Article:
September 29, 2016 7:00pm–8:30pm

UNCENSORED: Harry Potter, Profanity, and the Banned Book

Gallery Place

901 G St NW

Washington, D.C. 20001

Join us as Harry Potter scholars Tolonda Henderson and Kylie Madden share their unique expertise in this lecture double feature in honor of Banned Books Week! Coming in costume is encouraged.

Throughout the Harry Potter series, the word “Mudblood” is a form of hate speech that causes group harm by attacking the blood status of muggle-born witches and wizards. It is used as a prejudicial slur passed down through generations of pureblood families. “Mudblood” is used to undermine the existence of muggle-borns in the Wizarding World, and helps to provide a better understanding of the potential consequences that result from using such a word in today’s world.

Many attempts have been made to ban the Harry Potter series from libraries across the country, but within the narrative itself, only the books on Horcruxes are entirely removed from the library at Hogwarts based on their content. This is not to say that all information flows freely, however. An entire section of the library is dedicated to books only allowed to circulate to advanced students and various people throughout the series are forbidden to discuss certain things. This presentation will explore what gets banned in Harry Potter (including items and activities), how access to information is conceived of in the series, and the role of the library in Rowling’s Wizarding World.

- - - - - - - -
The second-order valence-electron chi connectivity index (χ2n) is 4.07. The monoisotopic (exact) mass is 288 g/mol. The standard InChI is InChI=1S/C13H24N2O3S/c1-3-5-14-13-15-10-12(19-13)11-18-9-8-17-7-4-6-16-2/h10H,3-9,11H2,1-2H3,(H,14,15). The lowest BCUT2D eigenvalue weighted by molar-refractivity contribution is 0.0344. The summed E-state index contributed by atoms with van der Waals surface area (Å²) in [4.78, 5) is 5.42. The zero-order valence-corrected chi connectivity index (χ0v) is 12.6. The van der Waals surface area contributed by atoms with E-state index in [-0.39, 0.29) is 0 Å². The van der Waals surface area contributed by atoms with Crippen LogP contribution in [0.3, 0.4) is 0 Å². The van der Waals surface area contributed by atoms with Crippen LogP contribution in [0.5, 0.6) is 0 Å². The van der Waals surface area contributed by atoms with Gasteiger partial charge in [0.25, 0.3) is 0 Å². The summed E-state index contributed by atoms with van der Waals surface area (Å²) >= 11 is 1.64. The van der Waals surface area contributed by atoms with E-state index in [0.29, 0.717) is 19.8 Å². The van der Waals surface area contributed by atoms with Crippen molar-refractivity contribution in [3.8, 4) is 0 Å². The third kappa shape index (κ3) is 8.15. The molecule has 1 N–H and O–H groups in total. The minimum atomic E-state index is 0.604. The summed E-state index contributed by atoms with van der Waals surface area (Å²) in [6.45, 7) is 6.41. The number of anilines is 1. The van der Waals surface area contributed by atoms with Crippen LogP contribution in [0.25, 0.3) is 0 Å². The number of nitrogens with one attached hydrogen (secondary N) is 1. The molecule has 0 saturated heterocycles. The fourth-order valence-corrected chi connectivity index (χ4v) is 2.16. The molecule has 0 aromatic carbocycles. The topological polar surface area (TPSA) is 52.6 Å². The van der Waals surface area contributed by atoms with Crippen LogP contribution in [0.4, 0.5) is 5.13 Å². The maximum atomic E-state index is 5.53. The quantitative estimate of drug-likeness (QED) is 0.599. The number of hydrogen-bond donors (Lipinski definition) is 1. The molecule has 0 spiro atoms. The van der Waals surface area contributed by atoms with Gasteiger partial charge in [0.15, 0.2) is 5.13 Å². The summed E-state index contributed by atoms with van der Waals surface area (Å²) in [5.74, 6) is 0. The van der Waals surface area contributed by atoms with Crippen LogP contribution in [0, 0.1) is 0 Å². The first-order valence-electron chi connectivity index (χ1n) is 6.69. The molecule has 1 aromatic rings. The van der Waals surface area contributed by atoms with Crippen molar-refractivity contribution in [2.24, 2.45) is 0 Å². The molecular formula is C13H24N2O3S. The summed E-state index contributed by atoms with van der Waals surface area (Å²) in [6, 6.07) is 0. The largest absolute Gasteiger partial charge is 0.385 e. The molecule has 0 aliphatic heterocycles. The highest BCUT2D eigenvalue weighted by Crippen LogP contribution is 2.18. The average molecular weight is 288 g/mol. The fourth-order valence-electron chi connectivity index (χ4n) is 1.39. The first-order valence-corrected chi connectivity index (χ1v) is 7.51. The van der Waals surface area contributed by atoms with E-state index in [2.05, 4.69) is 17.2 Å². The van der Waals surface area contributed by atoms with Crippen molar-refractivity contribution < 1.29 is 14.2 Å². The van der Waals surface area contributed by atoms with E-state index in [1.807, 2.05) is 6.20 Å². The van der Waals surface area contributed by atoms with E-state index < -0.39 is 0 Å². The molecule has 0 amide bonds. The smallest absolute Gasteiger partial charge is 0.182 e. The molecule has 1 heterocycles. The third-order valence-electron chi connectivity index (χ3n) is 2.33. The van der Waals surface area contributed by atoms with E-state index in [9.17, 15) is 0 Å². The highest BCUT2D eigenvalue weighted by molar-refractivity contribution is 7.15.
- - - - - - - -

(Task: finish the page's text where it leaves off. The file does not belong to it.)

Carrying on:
Tolonda Henderson has been researching and writing about Harry Potter since 2012. An Instruction and Reference Librarian at George Washington University, she has given such presentations as “Restricted Access: The Gendered Role of the Library at Hogwarts” (Southwest Popular/American Culture Association, Albuquerque, NM, 2014), and “Glad of Your Absence, Or, Why Nobody Writes about Ron” (Harry Potter Conference, Philadelphia, PA, 2014). Ms. Henderson co-authored a chapter with Amy Von Lintel in From Here to Hogwarts: Essays on Harry Potter Fandom and Fiction entitled “More than Moving Images: The Visual Culture of Harry Potter.” Recently, she has been interviewed by media in the United States and Canada about The Boy Who Lived.


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